Portraits of exquisite elegance and refinement, beautifully lit, ordered and composed and in perfect balance, but underneath the surface something grittier lies. The photography of Jenny Boot abounds with contradictions; light and dark, stylized and hyper-real, sumptuous and simple, seductive and disquieting, classic and contemporary, traditional and unconventional, direct and secretive. It is within these paradoxes that the beauty, poetry and honesty of the images reside.
I’ve found out that I’m not just a storyteller but I’m making poems.
Through her skillful and sensitive use of light and dark, Jenny Boot creates a stage on which to focus her lens. Within that dark tableau, she places young women of haunting beauty, whose direct gaze belies their vulnerability. At once traditional and edgy these young women are strangely unsettling. Their powerful personalities lie just beneath the surface as they breathe their secrets to us. They know grief and agony, torture and submission, oppression, hope and finally power. Through these women, Jenny has explored difficult issues such as greed, beauty, consumerism, female circumcision and child marriage.
I think that all my art is meant to please the viewer. And that it is meant to get self-approval, to create a right to exist for myself through beautiful girls. I have something with aesthetics, with beauty. The contents may be raw but the outside must be aesthetically clean.
I read that you spent a number of years as a social worker. How long did you do this? Has that work had a long-term effect on how you view life? Has it impacted in any way on your philosophy or construct of art. If so, can you describe in detail, how?
Yes, I have had a long search for my ultimate goal in my life, making art. I think that work as a social worker has given me a lot of knowledge of people. I have always had empathy for people who live on the fringes of society. Art is a way of finding or freeing myself. Whether or not that assistance has any influence on my art, I wonder. Everything in my life affects how I am now and what I make, but my work today has less and less to do with my own past. Sometimes that is a shame because it was a nice source to exhaust, but perhaps I have done too much therapy and awareness and now my life as an artist is too good! On the other hand, it was not until my work was no longer about myself and psychology, only then did I become successful.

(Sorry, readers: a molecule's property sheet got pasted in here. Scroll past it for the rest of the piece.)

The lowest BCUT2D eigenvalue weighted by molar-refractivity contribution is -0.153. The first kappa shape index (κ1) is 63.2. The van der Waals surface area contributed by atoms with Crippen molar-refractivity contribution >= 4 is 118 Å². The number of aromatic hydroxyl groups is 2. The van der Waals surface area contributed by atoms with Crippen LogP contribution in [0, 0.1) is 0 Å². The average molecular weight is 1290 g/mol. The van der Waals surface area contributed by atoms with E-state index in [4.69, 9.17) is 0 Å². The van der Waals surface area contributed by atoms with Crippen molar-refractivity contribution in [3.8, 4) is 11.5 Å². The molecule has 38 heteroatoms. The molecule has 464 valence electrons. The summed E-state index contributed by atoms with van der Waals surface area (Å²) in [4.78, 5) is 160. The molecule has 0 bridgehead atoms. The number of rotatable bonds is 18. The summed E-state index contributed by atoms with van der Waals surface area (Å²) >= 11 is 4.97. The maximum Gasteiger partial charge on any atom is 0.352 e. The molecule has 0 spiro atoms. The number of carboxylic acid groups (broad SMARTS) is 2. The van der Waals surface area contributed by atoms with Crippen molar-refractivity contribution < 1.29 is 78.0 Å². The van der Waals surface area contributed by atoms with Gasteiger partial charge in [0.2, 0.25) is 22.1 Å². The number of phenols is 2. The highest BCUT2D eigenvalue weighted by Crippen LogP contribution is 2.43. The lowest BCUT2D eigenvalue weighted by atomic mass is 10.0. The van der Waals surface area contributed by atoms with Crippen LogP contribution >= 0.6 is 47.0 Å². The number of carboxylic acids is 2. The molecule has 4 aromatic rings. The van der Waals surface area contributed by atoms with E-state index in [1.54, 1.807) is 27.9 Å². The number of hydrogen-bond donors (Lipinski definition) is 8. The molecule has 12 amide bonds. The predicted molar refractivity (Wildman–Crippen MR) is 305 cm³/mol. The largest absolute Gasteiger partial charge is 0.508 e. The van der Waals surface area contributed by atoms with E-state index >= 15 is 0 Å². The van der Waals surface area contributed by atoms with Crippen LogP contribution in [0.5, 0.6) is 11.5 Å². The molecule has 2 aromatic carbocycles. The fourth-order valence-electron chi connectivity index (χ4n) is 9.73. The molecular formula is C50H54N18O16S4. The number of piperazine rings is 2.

You then began your art career as a painter. Why did you switch to photography? What does that background and experience as a painter bring to your photography?
Painting was always a form of expression for me. What I could not express with words I could put into painting. After a while, I learned to paint better by considering how a still life was painted. How the shape was made and especially shines on a golden pot. It fascinated me how you could imagine gold with many colors but especially by simulating the shine with a white spot. I think that way of observing can still be seen in my work. The light is always the most important element. If it falls on the right slice, it gives a nice shape and shines to the face or object. I only switched to photography when I had a son. I could not lose myself in the nights in painting because I had to be standby. It was only when I bought a digital camera that I noticed that I was able to dive into my creative process much faster and that it was easier to combine. Soon I noticed that I preferred to do it every day and then decided to go to the photo academy. I had no idea of technology and photography, but creativity was possible at the academy. It has been a long learning process.
Are there photographers who have influenced you or your style and aesthetic? If so, can you tell us who they are and describe how that influence manifests itself in your work?
Since I was 17 I think, I collected postcards by Jan Saudek. He certainly had an influence in the beginning of my work. It took a while before my work became enough that he was no longer visible. So I actually aim for no influence from other photographers. For a long time I have looked at fashion photographers and especially to see why my work did not look as good as theirs did. What made the difference? It turned out to be the light and the retouch again. I practiced that for a long time until I got a result that I thought was good enough. I have developed my own style that is now being applied by several people. Recently I even came across a workshop in Jenny Boot style. I have to laugh that I have developed a ‘style’. Of course, there were already photographers who were moving in the same direction as me, but finally everyone is just different. You are on the same bus, but the final destination is never the same.
I notice you use professional models. Do you use other models as well? If so, what do each bring to your photographs? Do you find professional models easier to work with in terms of them understanding and interpreting a brief or your instructions? Or does their experience sometimes get in the way of freshness or spontaneity?